Building and operating a home network security sensor - Pt 1. The rationale
Conventional malware mitigation is not working to keep cybercriminals or advanced persistent threats out of systems and networks. Your home network may also be easy pickings for cyber criminals or APT's especially when many people are going remote-first with their jobs.
Crowdstrike's OverWatch Threat hunting team's 2021 annual report states that about 60% of all attacks are conducted without malware. Most of today's intrusions and attacks are perpetrated by cyber criminals who have gotten increasingly sophisticated, and armed with sophisticated tools, zero-days, and are armed with the funds to carry out persistent and stealthy operations.
There are many ways to secure ones' home network, and it is often advised to conduct a strategy of overlapping systems of competence or a 'defense-in-depth' model. At some point, we will dive deeper into the strategy of building broader defenses, but the most critical first step is to set up instrumentation for viewing or measuring what goes in and out of our pipes.
Why Network security monitoring?
The network does not lie. While the modern Internet has many layers of technologies on top of each other, the information has to still traverse the wires. A proactive seeking of suspicious, malicious activity, and being able to detect 'beaconing', C2 communications, or other such crucial malicious indicators of compromise are essential to catch these malicious activities before they achieve their objectives.
While previously, a Security operations center was 'reactive' to threat warnings, this system is a proactive validation of business need.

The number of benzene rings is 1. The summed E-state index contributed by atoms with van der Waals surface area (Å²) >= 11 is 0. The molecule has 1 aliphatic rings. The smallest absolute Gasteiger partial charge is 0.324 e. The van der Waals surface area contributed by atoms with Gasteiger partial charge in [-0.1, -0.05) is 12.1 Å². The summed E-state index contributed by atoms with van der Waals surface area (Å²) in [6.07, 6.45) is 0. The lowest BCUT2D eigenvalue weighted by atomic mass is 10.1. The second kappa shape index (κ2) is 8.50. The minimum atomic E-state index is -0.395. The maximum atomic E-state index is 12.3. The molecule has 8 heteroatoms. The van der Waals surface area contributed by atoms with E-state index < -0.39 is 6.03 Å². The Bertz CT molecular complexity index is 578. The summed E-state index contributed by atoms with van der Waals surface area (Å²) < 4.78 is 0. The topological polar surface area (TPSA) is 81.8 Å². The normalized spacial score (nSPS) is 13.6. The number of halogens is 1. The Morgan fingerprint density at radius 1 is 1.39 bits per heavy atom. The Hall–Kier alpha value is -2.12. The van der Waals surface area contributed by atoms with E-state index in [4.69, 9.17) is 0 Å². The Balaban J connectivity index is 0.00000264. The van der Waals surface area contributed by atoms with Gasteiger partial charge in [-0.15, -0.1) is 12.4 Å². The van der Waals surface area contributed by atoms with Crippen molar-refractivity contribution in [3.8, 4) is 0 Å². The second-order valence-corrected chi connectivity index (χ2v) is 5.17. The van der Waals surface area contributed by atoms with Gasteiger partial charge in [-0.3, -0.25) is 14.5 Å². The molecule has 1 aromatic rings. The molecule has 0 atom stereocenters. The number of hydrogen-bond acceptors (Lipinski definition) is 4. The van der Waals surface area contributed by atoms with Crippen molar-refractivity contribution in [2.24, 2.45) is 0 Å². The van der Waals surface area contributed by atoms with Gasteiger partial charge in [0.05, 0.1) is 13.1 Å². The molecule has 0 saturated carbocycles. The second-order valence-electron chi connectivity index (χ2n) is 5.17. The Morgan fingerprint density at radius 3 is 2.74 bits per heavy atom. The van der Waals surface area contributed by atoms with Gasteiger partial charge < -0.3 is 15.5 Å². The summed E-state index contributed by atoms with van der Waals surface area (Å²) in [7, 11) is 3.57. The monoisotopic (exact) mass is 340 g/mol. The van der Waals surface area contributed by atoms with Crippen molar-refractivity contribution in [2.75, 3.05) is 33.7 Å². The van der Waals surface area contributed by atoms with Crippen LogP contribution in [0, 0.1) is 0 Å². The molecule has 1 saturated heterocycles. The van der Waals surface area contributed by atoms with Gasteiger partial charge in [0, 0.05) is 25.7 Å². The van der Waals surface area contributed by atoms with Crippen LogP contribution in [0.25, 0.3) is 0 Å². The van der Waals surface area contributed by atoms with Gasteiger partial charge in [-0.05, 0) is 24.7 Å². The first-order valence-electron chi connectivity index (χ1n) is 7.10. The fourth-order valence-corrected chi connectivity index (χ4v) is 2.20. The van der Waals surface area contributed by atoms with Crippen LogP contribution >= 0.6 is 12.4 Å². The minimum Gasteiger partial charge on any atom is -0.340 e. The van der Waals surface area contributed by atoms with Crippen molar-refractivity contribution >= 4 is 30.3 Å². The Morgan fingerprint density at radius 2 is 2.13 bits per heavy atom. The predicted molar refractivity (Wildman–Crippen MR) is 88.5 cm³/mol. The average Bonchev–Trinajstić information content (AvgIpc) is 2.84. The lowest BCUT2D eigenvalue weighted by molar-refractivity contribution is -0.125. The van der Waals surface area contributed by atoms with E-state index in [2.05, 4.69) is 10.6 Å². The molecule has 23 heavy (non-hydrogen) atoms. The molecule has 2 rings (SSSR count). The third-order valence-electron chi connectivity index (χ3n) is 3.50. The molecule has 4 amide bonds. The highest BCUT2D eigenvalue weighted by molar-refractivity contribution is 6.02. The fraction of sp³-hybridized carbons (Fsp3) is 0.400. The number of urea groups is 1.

What should our network sensor be capable of?
This sensor should be able to perform full packet capture and save locally for retrieval. It should also be able to run additional software as necessary, such as Zeek logging for connection oriented logging. If need be, the computing power of this sensor should be sufficient to perform some analysis on this data to find patterns of interest. Finally, it should be easy to install, low on maintenance, and easy to patch and secure.
Turns out, the good folks at Active countermeasures have done a lot of the research for us. A huge thanks to Mr. Bill Stearns who patiently answered a lot of these questions. Please do watch this webcast when you get the time.
Taking this to the next level was the project 'Pi Hunter' on Github that ran a comprehensive set of tools.
I will cover more about the mechanics of the project in part 2, but for now let's just summarize the rationale. Modern cyber-crime and APT activity cannot be solely mitigated with conventional remediations like anti-virus, and a firewall.
Proactive seeking of suspicious malicious activity, and a validation of business need, or use-cases are essential new pillars in a multi-pronged strategy to combat cybercrime.